February Celebrations

February. Yes, Valentine’s Day and Presidents Day both fall in February, but for me, some very important anniversaries fall in February.

My parents were married on February 18, 1961, so today is their  58th anniversary. Of course, we lost Daddy 12 years ago, and we lost Mother in December of 2017. But every year, on this day, I think of my parents. All their wedding photos are in Alabama, so I don’t have access to them right now to share.

Every year on their anniversary, they would do something together…even if they just ordered in and had some wine. Sometimes they went out to dinner, and sometimes they went out of town, but every year, my mother would tell me about their wedding day.

In 1961, Mother was a nurse and finished her shift at Baptist Hospital in Birmingham the night before they married. As soon as they were married, she would be moving to Florida, where Daddy lived. The head nurse, who was an older unmarried lady (referred to as a spinster back then), asked her as she was leaving, “Do you feel like you can’t live without him?” Mother replied, “Oh, I can live without him. I just don’t want to live without him.” Who knew that was foreshadowing for her life 45 years later? After Daddy died, Mother lost a lot of her get-up-and-go. She seemed as if she didn’t want to go on. I never would have believed it if someone had told me that would happen, but it happened. She just didn’t enjoy life without him as much as she had enjoyed it with him.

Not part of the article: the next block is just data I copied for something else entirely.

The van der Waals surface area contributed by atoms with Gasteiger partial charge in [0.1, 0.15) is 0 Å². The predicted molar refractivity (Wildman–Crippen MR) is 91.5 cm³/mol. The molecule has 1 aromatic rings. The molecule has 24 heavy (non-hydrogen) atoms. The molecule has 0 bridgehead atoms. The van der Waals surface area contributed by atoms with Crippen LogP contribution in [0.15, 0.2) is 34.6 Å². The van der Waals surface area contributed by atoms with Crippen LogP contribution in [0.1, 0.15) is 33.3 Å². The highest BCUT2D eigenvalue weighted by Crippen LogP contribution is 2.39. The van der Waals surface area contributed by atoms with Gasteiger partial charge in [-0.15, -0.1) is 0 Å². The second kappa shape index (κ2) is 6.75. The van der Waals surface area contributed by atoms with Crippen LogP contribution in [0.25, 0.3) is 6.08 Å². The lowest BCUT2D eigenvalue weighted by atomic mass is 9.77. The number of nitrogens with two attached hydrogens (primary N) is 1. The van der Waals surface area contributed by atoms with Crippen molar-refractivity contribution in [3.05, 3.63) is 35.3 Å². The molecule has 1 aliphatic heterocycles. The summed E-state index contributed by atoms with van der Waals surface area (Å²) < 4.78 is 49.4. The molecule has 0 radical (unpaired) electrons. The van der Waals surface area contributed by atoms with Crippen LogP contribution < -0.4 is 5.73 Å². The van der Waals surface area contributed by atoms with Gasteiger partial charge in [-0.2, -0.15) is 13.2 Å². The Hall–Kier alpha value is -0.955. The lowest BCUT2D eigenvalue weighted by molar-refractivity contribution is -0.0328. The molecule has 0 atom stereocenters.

So the day after finishing that hospital shift, she and Daddy married at my maternal grandparents’ home. Mother was quite practical…no big shindig for her. Her Aunt Ola helped her with the arrangements, including a beautiful cake, and Mother and Daddy left for New Orleans right away…their honeymoon. Mother got a job at a hospital in Florida, and the rest is history.

Two years ago, just two days before my parents’ anniversary, my brother married the girl he took to his high school prom. They celebrated their second anniversary two days ago.

Their wedding was nothing fancy…a civil ceremony. I could hear the joy in my mother’s voice when she called me to tell me my brother had gotten married. She was thrilled.